Uncertainty, entitativity, and group identification

Hogg, Michael A., Sherman, David K., Dierselhuis, Joel, Maitner, Angela T. and Moffitt, Graham (2007) Uncertainty, entitativity, and group identification. Journal of Experimental Social Psychology, 43 1: 135-142. doi:10.1016/j.jesp.2005.12.008

Author Hogg, Michael A.
Sherman, David K.
Dierselhuis, Joel
Maitner, Angela T.
Moffitt, Graham
Title Uncertainty, entitativity, and group identification
Journal name Journal of Experimental Social Psychology   Check publisher's open access policy
ISSN 0022-1031
Publication date 2007-01
Year available 2006
Sub-type Article (original research)
DOI 10.1016/j.jesp.2005.12.008
Volume 43
Issue 1
Start page 135
End page 142
Total pages 8
Place of publication San Diego, C.A. U.S.A.
Publisher Academic Press Inc Elsevier Science
Collection year 2008
Language eng
Subject C1
170113 Social and Community Psychology
Abstract Two studies examined the effects of self-uncertainty and ingroup entitativity on group identification. From uncertainty reduction theory (Hogg, 2000), it was hypothesized that people would identify most strongly with their group if they felt self-conceptually uncertain and the group was highly entitative. Study 1 was a field experiment (N = 114) in which the perceived entitativity of participants' political party was measured, and self-uncertainty was primed (high vs. low). Study 2 was a laboratory experiment (N = 89) with ad hoc non-interactive groups. Uncertainty was primed as in Study 1, but perceived entitativity was manipulated. In both cases the dependent variable was a multi-item measure of group identification. The hypothesis was fully supported in both studies-participants identified more strongly when they were uncertain and the group was highly entitative. Implications of this research for the role of uncertainty and social identity in extremism, orthodoxy, and ideological belief systems are discussed. (c) 2006 Elsevier Inc. All rights reserved.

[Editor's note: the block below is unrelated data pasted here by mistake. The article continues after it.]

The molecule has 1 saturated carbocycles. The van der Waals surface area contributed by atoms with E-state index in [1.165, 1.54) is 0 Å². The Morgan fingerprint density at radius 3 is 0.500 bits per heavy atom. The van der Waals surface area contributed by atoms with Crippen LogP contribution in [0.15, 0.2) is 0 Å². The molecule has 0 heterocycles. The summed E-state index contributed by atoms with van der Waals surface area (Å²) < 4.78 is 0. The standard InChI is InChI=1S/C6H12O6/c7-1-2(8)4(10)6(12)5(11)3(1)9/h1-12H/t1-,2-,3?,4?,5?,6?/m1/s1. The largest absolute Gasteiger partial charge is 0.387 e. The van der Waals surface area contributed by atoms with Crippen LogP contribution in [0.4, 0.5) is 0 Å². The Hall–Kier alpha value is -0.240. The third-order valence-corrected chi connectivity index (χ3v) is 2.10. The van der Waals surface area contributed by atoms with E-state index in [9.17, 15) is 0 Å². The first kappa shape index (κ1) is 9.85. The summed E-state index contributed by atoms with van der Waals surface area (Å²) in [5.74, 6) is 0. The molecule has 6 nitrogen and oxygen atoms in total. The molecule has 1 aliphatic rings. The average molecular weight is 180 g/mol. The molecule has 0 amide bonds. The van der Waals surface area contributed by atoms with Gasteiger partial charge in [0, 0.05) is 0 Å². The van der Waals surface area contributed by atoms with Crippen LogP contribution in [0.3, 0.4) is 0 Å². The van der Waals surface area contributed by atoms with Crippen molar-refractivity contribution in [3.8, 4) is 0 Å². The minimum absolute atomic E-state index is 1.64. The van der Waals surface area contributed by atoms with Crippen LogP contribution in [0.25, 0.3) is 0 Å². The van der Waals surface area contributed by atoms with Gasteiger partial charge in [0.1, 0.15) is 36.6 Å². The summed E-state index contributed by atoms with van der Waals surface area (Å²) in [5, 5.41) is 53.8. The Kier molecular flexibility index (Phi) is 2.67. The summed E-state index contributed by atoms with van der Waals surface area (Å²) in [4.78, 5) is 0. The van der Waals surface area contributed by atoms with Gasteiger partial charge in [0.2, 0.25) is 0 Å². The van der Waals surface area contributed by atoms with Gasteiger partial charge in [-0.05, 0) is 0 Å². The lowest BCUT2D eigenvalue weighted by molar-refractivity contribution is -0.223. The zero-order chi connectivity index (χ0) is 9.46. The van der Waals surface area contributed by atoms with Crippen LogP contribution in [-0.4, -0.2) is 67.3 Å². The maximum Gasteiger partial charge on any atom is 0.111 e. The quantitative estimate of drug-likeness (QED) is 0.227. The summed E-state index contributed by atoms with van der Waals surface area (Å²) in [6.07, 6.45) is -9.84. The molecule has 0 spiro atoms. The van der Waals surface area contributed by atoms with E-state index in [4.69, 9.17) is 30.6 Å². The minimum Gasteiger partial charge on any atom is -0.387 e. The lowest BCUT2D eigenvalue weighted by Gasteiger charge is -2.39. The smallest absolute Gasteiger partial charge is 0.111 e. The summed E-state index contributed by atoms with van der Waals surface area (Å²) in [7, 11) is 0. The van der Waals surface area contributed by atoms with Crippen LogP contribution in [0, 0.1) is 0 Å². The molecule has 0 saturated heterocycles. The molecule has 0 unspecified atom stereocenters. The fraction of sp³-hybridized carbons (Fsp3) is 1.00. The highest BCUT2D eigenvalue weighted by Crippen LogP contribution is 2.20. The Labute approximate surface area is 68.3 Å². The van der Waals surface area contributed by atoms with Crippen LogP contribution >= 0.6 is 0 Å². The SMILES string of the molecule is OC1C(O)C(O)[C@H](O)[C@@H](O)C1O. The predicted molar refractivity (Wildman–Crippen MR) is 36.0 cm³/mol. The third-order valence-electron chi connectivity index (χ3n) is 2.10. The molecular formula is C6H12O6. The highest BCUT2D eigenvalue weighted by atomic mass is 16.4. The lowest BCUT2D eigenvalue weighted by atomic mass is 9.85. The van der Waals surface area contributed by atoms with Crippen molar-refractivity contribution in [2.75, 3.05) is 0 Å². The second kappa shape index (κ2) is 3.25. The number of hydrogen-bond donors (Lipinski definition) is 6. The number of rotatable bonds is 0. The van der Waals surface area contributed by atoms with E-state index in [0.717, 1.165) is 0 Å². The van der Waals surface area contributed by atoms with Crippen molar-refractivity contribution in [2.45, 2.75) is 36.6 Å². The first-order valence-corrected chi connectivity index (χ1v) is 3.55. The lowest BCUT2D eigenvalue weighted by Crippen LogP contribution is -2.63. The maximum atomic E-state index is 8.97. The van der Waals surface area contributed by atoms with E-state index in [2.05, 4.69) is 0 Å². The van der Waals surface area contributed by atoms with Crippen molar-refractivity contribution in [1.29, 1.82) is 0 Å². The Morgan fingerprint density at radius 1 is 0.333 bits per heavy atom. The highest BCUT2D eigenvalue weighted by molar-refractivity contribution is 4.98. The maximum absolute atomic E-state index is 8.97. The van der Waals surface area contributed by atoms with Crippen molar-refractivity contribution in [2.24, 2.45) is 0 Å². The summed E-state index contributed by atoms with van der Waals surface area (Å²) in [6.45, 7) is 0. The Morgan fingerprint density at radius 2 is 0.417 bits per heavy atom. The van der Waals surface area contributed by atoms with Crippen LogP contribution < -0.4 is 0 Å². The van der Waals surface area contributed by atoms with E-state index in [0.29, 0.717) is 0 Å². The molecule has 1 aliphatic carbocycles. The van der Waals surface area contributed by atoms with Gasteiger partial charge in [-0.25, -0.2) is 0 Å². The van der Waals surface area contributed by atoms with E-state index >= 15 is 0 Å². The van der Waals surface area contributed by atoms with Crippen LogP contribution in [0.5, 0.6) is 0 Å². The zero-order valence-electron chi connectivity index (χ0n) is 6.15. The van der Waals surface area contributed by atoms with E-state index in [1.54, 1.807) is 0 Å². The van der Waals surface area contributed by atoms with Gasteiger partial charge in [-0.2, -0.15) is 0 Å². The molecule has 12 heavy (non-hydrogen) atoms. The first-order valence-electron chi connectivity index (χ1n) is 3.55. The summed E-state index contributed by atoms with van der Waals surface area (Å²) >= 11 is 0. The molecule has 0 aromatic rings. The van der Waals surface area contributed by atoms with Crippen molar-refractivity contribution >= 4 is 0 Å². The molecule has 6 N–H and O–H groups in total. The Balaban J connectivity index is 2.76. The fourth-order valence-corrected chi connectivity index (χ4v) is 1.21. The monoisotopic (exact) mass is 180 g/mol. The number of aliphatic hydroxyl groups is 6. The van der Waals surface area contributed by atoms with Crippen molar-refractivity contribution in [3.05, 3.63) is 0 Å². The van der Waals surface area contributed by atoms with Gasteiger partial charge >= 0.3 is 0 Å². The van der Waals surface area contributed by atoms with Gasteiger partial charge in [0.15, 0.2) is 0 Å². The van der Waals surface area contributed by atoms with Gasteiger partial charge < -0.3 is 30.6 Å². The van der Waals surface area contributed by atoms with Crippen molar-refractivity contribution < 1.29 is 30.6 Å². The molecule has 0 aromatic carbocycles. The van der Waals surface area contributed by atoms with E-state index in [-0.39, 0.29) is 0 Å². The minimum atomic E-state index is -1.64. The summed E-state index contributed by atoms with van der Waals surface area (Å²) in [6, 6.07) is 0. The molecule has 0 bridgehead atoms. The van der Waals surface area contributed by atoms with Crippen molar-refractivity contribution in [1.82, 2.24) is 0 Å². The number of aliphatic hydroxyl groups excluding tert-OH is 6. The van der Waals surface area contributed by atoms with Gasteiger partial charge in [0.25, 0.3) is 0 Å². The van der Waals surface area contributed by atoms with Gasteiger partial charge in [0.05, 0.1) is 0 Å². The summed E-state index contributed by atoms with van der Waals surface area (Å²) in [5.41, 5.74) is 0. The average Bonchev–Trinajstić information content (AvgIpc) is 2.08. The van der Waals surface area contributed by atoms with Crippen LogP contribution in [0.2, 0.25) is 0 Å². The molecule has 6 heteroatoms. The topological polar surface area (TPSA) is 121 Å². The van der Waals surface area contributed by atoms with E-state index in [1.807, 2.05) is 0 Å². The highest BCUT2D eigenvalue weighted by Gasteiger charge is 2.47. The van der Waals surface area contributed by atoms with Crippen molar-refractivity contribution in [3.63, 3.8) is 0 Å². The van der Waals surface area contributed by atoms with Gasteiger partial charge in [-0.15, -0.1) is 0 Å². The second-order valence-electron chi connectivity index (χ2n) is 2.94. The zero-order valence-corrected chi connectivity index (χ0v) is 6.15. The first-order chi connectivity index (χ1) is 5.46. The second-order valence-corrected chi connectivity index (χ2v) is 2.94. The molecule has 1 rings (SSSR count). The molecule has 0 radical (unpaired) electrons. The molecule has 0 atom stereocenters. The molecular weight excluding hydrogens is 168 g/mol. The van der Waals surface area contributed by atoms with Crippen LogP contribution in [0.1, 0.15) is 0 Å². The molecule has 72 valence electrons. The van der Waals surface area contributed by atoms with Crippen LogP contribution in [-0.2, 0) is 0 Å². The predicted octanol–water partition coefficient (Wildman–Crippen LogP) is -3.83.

Keyword Psychology, Social
social identity
uncertainty reduction
intergroup behavior
Intergroup Discrimination
Leader Stereotypicality
Subjective Uncertainty
Ingroup Identification
Differentiation Needs
Q-Index Code C1
Q-Index Status Confirmed Code
Additional Notes Available online 15 February 2006

Document type: Journal Article
Sub-type: Article (original research)
Collections: Excellence in Research Australia (ERA) - Collection
2008 Higher Education Research Data Collection
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Citation counts: TR Web of Science Citation Count  Cited 108 times in Thomson Reuters Web of Science Article | Citations
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Created: Mon, 18 Feb 2008, 16:05:01 EST